Power supplies that are intended to be used with TTL logic circuitry must guard against over-voltage, which can destroy TTL chips very rapidly. The duration of over-voltage that can destroy TTL chips is much too brief to trigger any conventional fuse, so that only other semiconductor circuits can play any useful part in protecting a circuit against the type of failure of a stabilizer that leads to excessive voltage. As it happens, this is the most common type of stabilizer failure, so that the protection is necessary for any TTL circuit of any significance. Many modern digital circuits make extensive use of MOS devices, which are less susceptible to damage from over-voltage, but it is unusual to find a large digital circuit, which does not contain at least one or more TTL devices.
In the circuit shown below, if the voltage at the output terminals rises above 6.2V, zener conducts charging capacitor C4. This voltage will fire the silicon-controlled rectifier (SCR), which quickly shorts-or puts a ‘crowbar’ – across the supply rails blowing the fuse.
The regulator IC is the familiar fixed voltage type such as LM7805. The 7805 is a three-pin regulator which requires a minimum voltage input of 7.5V to sustain stabilization, which an absolute maximum input voltage of 35V. The maximum load current is 1A and the regulation against input changes is typically 3-7mV for a variation of input between 7.1V and 25V. The regulation against load changes is of the order of 10mV for a change between 5mV and 1.5A load current. The noise voltage in the band from 10Hz to 100KHz is 40-50uV, and the ripple rejection is around 70db. Maximum junction temperature is 215 degrees C, and the thermal resistance from junction to case is 5 degrees C/W. This stabilizer is used extensively for power supplies in digital equipments.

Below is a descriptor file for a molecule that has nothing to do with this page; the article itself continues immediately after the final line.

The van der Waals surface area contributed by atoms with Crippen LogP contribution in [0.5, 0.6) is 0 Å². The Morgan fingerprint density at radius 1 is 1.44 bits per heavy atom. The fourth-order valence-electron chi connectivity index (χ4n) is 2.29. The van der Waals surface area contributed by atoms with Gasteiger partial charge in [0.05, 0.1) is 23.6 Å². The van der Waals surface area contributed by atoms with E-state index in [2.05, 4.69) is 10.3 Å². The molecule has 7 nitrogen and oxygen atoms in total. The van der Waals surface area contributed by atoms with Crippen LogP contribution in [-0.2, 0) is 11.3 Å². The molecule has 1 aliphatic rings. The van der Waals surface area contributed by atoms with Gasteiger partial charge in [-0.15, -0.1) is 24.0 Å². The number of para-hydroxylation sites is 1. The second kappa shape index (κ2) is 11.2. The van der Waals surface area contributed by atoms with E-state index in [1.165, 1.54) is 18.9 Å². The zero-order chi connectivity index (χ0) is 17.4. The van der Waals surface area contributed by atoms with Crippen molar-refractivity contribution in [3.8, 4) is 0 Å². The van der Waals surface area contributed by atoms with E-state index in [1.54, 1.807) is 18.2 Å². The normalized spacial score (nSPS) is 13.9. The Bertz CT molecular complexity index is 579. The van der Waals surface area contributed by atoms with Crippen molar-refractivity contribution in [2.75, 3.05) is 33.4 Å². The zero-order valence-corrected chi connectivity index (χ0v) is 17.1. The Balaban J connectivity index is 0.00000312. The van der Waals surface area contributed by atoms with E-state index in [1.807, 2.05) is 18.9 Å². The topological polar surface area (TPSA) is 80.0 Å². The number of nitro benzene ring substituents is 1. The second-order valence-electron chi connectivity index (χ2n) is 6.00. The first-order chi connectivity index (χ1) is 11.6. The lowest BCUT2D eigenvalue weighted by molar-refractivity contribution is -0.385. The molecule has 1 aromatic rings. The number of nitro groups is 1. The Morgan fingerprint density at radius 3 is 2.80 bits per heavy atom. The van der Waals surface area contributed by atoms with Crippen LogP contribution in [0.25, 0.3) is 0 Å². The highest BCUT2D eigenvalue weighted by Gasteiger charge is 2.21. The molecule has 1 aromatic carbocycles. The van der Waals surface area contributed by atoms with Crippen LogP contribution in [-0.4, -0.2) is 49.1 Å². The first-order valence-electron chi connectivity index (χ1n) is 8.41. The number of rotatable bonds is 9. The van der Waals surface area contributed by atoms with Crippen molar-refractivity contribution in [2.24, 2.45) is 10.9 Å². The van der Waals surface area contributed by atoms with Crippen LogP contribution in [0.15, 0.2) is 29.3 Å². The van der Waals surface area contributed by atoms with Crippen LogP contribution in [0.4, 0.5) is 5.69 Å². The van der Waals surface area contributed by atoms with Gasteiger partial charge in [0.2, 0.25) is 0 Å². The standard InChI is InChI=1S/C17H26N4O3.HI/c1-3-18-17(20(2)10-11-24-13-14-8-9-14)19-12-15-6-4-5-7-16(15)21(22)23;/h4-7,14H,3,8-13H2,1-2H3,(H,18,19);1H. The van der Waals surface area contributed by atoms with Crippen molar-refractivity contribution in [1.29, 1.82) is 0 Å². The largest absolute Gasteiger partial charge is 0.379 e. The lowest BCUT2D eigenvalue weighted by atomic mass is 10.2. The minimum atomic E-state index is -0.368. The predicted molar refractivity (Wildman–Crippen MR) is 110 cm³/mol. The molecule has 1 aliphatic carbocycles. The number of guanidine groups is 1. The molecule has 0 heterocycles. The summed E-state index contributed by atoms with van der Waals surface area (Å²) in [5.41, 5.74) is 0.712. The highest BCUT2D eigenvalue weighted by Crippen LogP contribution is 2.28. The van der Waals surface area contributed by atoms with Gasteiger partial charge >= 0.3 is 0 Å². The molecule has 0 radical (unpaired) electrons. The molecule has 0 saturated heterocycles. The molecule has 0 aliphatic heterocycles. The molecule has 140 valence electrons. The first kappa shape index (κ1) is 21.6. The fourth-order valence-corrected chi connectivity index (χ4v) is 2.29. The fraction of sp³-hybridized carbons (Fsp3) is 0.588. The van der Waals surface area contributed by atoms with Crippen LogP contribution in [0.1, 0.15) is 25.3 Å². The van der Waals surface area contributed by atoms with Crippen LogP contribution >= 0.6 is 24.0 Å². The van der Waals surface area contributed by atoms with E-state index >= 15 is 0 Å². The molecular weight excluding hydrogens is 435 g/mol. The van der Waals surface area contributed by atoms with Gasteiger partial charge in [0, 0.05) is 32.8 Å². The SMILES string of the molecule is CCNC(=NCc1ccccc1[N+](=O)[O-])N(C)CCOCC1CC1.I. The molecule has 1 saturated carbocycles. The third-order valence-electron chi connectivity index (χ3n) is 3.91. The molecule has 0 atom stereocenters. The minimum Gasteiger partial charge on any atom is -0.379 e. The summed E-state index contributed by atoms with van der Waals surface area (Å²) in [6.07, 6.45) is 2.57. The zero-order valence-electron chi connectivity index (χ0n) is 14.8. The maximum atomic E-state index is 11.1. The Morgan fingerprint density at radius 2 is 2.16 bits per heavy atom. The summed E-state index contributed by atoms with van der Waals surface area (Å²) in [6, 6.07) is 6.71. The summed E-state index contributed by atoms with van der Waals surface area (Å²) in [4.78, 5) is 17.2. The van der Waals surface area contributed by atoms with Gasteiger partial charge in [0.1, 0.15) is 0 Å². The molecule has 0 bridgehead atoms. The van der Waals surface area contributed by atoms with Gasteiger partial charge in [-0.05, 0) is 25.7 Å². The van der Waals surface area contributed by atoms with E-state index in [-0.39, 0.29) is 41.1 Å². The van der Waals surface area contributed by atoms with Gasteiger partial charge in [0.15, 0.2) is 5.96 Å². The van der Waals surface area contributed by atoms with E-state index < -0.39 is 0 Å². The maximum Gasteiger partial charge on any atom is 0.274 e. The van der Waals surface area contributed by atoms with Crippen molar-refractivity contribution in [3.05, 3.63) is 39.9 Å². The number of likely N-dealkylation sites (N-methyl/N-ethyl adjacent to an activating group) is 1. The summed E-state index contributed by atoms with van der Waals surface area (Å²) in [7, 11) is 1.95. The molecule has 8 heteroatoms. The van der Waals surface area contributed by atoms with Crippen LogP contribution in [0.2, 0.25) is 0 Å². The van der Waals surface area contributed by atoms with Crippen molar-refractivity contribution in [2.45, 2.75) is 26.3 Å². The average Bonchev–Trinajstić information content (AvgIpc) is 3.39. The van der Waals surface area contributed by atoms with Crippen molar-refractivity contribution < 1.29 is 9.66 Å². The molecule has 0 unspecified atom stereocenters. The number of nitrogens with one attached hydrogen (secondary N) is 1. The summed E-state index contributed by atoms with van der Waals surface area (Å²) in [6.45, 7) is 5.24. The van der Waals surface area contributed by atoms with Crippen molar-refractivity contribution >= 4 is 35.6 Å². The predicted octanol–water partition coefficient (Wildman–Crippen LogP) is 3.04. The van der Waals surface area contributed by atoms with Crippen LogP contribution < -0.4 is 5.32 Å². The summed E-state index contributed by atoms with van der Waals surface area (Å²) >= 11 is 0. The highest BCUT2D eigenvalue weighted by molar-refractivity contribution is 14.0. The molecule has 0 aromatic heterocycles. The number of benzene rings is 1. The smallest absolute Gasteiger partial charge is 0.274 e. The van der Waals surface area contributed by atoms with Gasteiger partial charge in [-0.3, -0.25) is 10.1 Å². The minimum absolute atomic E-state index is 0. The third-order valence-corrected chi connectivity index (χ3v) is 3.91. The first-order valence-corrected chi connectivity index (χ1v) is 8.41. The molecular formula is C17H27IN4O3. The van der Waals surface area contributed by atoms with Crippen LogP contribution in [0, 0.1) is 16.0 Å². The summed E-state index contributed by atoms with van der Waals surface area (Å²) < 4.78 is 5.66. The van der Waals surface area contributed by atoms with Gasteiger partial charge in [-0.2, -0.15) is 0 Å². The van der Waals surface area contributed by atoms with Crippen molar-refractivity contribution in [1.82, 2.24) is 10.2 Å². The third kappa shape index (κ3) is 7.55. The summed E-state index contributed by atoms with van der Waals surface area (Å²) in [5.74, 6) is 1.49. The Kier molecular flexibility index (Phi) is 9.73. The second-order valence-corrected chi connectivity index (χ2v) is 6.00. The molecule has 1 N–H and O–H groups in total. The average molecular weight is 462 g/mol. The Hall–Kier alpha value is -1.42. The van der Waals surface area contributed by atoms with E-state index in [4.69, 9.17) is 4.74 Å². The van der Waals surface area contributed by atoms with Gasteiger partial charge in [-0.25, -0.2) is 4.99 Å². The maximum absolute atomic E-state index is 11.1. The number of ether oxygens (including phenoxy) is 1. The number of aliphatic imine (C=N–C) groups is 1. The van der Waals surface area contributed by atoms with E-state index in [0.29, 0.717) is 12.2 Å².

In the circuit, the capacitors that are shown connected each side of the IC are very important for suppressing oscillations and must not be omitted. In particular, the 330nF capacitor at the input must be wired across the shortest possible path at the pins of the IC.
I chose a TIC 106A SCR because it can handle an anode current up to 4A at 100V, but has a very sensitive gate requiring only about 200uA to fire it. The SCR is only ‘on’ for a very short time and thus does not need a heat sink. If you use another type, it is not likely to display the same characteristics. Most SCR’s with a heavy anode current rating have insensitive gates. SCR’s with a lower anode current rating will need a heat sink.
The rating of fuse depends on the power supply you are using the circuit with. Assuming a maximum power supply output current of about 200 to 300 mA, you can fit a 500mA fuse.
The voltage at which the SCR switches on is largely dependent on the value of the zener. You can experiment with different values of zeners to protect other types of circuits. The 4000 series CMOS ICs have supply voltage limits of 15V (AE suffix) or 20V (BE suffix) and crowbar protection can be used for these too.